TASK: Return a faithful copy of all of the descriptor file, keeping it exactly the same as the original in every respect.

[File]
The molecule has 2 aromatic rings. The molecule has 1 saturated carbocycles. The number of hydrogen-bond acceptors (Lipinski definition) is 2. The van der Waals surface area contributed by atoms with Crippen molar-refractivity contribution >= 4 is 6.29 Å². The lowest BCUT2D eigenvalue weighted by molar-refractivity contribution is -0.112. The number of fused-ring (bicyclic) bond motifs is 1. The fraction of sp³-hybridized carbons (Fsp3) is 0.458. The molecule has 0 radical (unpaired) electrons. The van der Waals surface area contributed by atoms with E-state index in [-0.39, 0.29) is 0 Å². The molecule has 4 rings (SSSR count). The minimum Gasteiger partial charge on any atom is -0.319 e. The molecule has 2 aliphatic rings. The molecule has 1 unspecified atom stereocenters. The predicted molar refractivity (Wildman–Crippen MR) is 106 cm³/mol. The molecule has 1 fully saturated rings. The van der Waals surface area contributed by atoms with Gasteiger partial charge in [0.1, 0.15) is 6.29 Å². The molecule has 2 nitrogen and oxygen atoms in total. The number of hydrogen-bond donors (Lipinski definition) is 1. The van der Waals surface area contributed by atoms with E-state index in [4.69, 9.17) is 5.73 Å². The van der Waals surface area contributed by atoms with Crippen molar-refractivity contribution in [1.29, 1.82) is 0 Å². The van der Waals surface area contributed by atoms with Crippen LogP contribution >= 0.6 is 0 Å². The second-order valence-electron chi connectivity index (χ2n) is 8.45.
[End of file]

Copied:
The molecule has 2 aromatic rings. The molecule has 1 saturated carbocycles. The number of hydrogen-bond acceptors (Lipinski definition) is 2. The van der Waals surface area contributed by atoms with Crippen molar-refractivity contribution >= 4 is 6.29 Å². The lowest BCUT2D eigenvalue weighted by molar-refractivity contribution is -0.112. The number of fused-ring (bicyclic) bond motifs is 1. The fraction of sp³-hybridized carbons (Fsp3) is 0.458. The molecule has 0 radical (unpaired) electrons. The van der Waals surface area contributed by atoms with E-state index in [-0.39, 0.29) is 0 Å². The molecule has 4 rings (SSSR count). The minimum Gasteiger partial charge on any atom is -0.319 e. The molecule has 2 aliphatic rings. The molecule has 1 unspecified atom stereocenters. The predicted molar refractivity (Wildman–Crippen MR) is 106 cm³/mol. The molecule has 1 fully saturated rings. The van der Waals surface area contributed by atoms with Gasteiger partial charge in [0.1, 0.15) is 6.29 Å². The molecule has 2 nitrogen and oxygen atoms in total. The number of hydrogen-bond donors (Lipinski definition) is 1. The van der Waals surface area contributed by atoms with E-state index in [4.69, 9.17) is 5.73 Å². The van der Waals surface area contributed by atoms with Crippen molar-refractivity contribution in [1.29, 1.82) is 0 Å². The van der Waals surface area contributed by atoms with Crippen LogP contribution >= 0.6 is 0 Å². The second-order valence-electron chi connectivity index (χ2n) is 8.45.